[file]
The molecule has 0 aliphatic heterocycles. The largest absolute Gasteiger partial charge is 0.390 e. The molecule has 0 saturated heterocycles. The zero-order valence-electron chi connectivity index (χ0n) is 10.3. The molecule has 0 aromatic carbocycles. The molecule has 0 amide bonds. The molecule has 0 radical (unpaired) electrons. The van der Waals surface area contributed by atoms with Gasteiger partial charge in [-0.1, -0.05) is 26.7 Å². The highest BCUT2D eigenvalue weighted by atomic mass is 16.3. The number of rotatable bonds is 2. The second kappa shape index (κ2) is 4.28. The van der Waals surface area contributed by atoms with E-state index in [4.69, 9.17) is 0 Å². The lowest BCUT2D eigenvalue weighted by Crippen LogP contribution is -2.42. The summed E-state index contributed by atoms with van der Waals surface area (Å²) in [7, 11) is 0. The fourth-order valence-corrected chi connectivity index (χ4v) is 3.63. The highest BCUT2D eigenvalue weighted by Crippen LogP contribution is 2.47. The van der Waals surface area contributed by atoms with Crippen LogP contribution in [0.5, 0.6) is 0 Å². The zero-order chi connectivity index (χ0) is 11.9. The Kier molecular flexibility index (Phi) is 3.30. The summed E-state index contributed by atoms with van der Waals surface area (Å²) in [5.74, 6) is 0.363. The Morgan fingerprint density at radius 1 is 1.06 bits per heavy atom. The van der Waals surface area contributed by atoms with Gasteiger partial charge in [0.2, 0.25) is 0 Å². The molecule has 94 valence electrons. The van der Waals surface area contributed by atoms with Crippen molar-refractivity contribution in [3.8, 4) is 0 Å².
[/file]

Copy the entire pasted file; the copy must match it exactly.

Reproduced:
The molecule has 0 aliphatic heterocycles. The largest absolute Gasteiger partial charge is 0.390 e. The molecule has 0 saturated heterocycles. The zero-order valence-electron chi connectivity index (χ0n) is 10.3. The molecule has 0 aromatic carbocycles. The molecule has 0 amide bonds. The molecule has 0 radical (unpaired) electrons. The van der Waals surface area contributed by atoms with Gasteiger partial charge in [-0.1, -0.05) is 26.7 Å². The highest BCUT2D eigenvalue weighted by atomic mass is 16.3. The number of rotatable bonds is 2. The second kappa shape index (κ2) is 4.28. The van der Waals surface area contributed by atoms with E-state index in [4.69, 9.17) is 0 Å². The lowest BCUT2D eigenvalue weighted by Crippen LogP contribution is -2.42. The summed E-state index contributed by atoms with van der Waals surface area (Å²) in [7, 11) is 0. The fourth-order valence-corrected chi connectivity index (χ4v) is 3.63. The highest BCUT2D eigenvalue weighted by Crippen LogP contribution is 2.47. The van der Waals surface area contributed by atoms with Crippen LogP contribution in [0.5, 0.6) is 0 Å². The zero-order chi connectivity index (χ0) is 11.9. The Kier molecular flexibility index (Phi) is 3.30. The summed E-state index contributed by atoms with van der Waals surface area (Å²) in [5.74, 6) is 0.363. The Morgan fingerprint density at radius 1 is 1.06 bits per heavy atom. The van der Waals surface area contributed by atoms with Gasteiger partial charge in [0.2, 0.25) is 0 Å². The molecule has 94 valence electrons. The van der Waals surface area contributed by atoms with Crippen molar-refractivity contribution in [3.8, 4) is 0 Å².